Memberships are also great gifts. The Attention Deficit Disorder Association (ADDA) is an organization serving adults with ADHD. They offer webinars, virtual support groups and more great services minimal cost.

Giving Is Also a Gift

Another great gift is to give money to charity. You can also volunteer as a family during the holidays. Each year I’ve given to charity in the name of my loved ones instead of gifts. World Vision has a catalog of projects you can gift.

My mom is an advocate for school children, teaching to prevent abuse and bullying. Each year I give money to save child soldiers or young girls sold into prostitution on her behalf. My father-in-law is a retired farmer. I give a donation to equip poor families with what they need to start a farm to feed their families in his name.

My oldest daughter and her family adopt a struggling local family. They assemble a gift basket of all the fixings for Christmas dinner and toys for each of the family’s children. A local organization involves the whole family in the experience. Everyone gets those dopamine shots that make you happy when you help others. These types of gifts remind us to be grateful for all we have and to pay it forward.

Enjoy your holidays. Be the change you want to see in the world.

The ADDA Conference: Making Connections

Version française 

I just returned from the 13th ADDA Conference (http://www.add.org) called Adult ADHD: People, Purpose and Passion, and what a blast!

For adults with ADHD, this conference provides access to resource people (experts in numerous fields) and resources such as books, programs, and tools. Access to information through the numerous breakout sessions and motivation from the keynote speakers is unequalled anywhere, and it’s also a chance to see many different models for how to live with ADHD successfully.

At the same time, while the keynote speeches by Drs. Ned Hallowell, John Ratey and Sari Solden were definitely worth the investment and travel, they aren’t the most valuable treasures you get from attending such an event. As an adult with ADHD, you likely spend a lot of energy trying to meet “neuro-typicals” expectations. Trying not to ruffle feathers and dodging the proverbial bullet is stressful, exhausting and fraught with pitfalls.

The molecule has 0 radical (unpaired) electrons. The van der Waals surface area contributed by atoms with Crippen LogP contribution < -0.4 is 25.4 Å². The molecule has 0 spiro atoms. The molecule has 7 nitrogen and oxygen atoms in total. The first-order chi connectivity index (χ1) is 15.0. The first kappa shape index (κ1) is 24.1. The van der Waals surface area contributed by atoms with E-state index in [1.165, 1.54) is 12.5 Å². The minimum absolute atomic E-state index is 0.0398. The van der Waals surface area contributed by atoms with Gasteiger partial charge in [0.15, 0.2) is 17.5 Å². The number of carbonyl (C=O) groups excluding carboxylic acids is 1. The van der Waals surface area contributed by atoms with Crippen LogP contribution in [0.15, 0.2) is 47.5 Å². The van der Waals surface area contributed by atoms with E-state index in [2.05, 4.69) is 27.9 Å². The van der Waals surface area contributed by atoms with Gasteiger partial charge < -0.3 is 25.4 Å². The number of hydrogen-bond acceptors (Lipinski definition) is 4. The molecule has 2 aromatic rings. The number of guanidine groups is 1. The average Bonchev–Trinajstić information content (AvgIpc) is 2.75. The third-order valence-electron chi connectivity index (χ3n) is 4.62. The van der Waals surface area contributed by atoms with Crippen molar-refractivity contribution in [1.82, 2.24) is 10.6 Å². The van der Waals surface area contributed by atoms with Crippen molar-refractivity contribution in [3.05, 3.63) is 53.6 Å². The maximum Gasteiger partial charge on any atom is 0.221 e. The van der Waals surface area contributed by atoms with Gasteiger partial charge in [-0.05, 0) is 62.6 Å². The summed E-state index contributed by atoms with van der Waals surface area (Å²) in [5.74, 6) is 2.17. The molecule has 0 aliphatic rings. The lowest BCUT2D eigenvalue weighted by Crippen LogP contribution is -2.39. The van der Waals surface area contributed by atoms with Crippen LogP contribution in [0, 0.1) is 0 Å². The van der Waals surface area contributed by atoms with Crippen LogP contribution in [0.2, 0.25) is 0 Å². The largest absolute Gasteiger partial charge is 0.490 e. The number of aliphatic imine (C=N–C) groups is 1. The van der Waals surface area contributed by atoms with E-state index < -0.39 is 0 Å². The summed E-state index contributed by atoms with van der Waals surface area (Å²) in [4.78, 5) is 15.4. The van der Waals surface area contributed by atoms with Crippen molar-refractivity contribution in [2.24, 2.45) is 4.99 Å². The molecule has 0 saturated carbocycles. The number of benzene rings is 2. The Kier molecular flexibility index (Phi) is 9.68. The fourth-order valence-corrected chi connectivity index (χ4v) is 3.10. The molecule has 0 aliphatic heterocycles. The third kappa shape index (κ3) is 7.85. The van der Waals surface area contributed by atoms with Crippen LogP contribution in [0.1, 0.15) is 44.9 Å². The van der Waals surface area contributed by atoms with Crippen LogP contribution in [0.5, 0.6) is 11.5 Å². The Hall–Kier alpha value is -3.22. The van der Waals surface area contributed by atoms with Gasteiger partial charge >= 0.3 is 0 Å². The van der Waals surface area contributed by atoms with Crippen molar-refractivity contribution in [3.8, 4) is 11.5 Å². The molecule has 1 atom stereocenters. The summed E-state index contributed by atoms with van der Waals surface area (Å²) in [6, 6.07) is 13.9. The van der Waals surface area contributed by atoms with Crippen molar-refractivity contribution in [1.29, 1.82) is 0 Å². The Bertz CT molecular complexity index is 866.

Now imagine yourself with in a room 400 other ADHDers (hopefully more next year). They accept as you are, providing the opportunity to connect with others who deal with many of the same issues as you… most of them caused by trying to make the 90% of the population who don’t have ADHD happy! Even people who came to the conference alone left having forged connections with other ADHDers who accept and understand them. This is perhaps the most rewarding part of the ADDA conference experience: connecting with others who “get you.” Perfect strangers came together and shared their experiences as ADHDers without fear of ridicule or making a “faux pas.”

So often ADHDers avoid connecting with others fearing judgment (often with good reason). It’s simply too stressful to worry about doing something socially unacceptable. However, Dr. Hallowell (author of Driven to Distraction and Delivered from Distraction among others) emphasized the importance of connecting with others who know you and love and accept you despite your “flaws.” It’s important for everyone, but absolutely for ADHDers to find someone in your life who can say:

“I know you and I love you anyway.”

If you haven’t found someone like that in your life, don’t give up! And I’ll see you next year at the ADDA conference!